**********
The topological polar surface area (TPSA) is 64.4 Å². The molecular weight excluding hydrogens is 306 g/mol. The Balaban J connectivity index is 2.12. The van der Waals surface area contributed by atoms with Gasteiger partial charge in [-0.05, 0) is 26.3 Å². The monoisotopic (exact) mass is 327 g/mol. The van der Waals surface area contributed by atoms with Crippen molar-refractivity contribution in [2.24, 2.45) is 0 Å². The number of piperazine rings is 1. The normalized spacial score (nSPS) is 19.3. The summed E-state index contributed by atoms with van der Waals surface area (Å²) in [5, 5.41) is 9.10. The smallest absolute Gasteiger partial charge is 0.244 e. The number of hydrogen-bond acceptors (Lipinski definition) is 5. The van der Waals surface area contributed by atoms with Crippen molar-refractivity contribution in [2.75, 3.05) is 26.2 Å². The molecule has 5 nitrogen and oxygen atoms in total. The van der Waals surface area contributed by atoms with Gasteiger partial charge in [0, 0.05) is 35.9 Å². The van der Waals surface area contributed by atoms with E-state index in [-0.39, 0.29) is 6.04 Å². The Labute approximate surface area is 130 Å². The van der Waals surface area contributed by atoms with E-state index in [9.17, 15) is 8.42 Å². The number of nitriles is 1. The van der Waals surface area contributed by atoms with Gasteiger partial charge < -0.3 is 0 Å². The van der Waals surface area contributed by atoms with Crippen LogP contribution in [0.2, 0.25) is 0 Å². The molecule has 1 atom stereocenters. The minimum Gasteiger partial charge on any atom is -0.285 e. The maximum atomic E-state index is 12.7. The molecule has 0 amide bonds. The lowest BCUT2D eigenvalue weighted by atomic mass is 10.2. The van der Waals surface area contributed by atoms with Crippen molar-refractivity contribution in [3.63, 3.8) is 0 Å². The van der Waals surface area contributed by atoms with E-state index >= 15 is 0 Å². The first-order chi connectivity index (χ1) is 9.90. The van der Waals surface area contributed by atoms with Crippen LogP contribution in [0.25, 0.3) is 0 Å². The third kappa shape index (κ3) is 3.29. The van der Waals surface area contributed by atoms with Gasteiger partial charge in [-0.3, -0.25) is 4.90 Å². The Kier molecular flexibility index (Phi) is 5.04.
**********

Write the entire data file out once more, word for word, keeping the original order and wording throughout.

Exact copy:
The topological polar surface area (TPSA) is 64.4 Å². The molecular weight excluding hydrogens is 306 g/mol. The Balaban J connectivity index is 2.12. The van der Waals surface area contributed by atoms with Gasteiger partial charge in [-0.05, 0) is 26.3 Å². The monoisotopic (exact) mass is 327 g/mol. The van der Waals surface area contributed by atoms with Crippen molar-refractivity contribution in [2.24, 2.45) is 0 Å². The number of piperazine rings is 1. The normalized spacial score (nSPS) is 19.3. The summed E-state index contributed by atoms with van der Waals surface area (Å²) in [5, 5.41) is 9.10. The smallest absolute Gasteiger partial charge is 0.244 e. The number of hydrogen-bond acceptors (Lipinski definition) is 5. The van der Waals surface area contributed by atoms with Crippen molar-refractivity contribution in [2.75, 3.05) is 26.2 Å². The molecule has 5 nitrogen and oxygen atoms in total. The van der Waals surface area contributed by atoms with Gasteiger partial charge in [0, 0.05) is 35.9 Å². The van der Waals surface area contributed by atoms with E-state index in [-0.39, 0.29) is 6.04 Å². The Labute approximate surface area is 130 Å². The van der Waals surface area contributed by atoms with E-state index in [9.17, 15) is 8.42 Å². The number of nitriles is 1. The van der Waals surface area contributed by atoms with Gasteiger partial charge < -0.3 is 0 Å². The van der Waals surface area contributed by atoms with Crippen LogP contribution in [0.2, 0.25) is 0 Å². The molecule has 1 atom stereocenters. The minimum Gasteiger partial charge on any atom is -0.285 e. The maximum atomic E-state index is 12.7. The molecule has 0 amide bonds. The lowest BCUT2D eigenvalue weighted by atomic mass is 10.2. The van der Waals surface area contributed by atoms with Crippen molar-refractivity contribution in [3.63, 3.8) is 0 Å². The van der Waals surface area contributed by atoms with E-state index >= 15 is 0 Å². The first-order chi connectivity index (χ1) is 9.90. The van der Waals surface area contributed by atoms with Crippen LogP contribution in [0.25, 0.3) is 0 Å². The third kappa shape index (κ3) is 3.29. The van der Waals surface area contributed by atoms with Gasteiger partial charge in [-0.3, -0.25) is 4.90 Å². The Kier molecular flexibility index (Phi) is 5.04.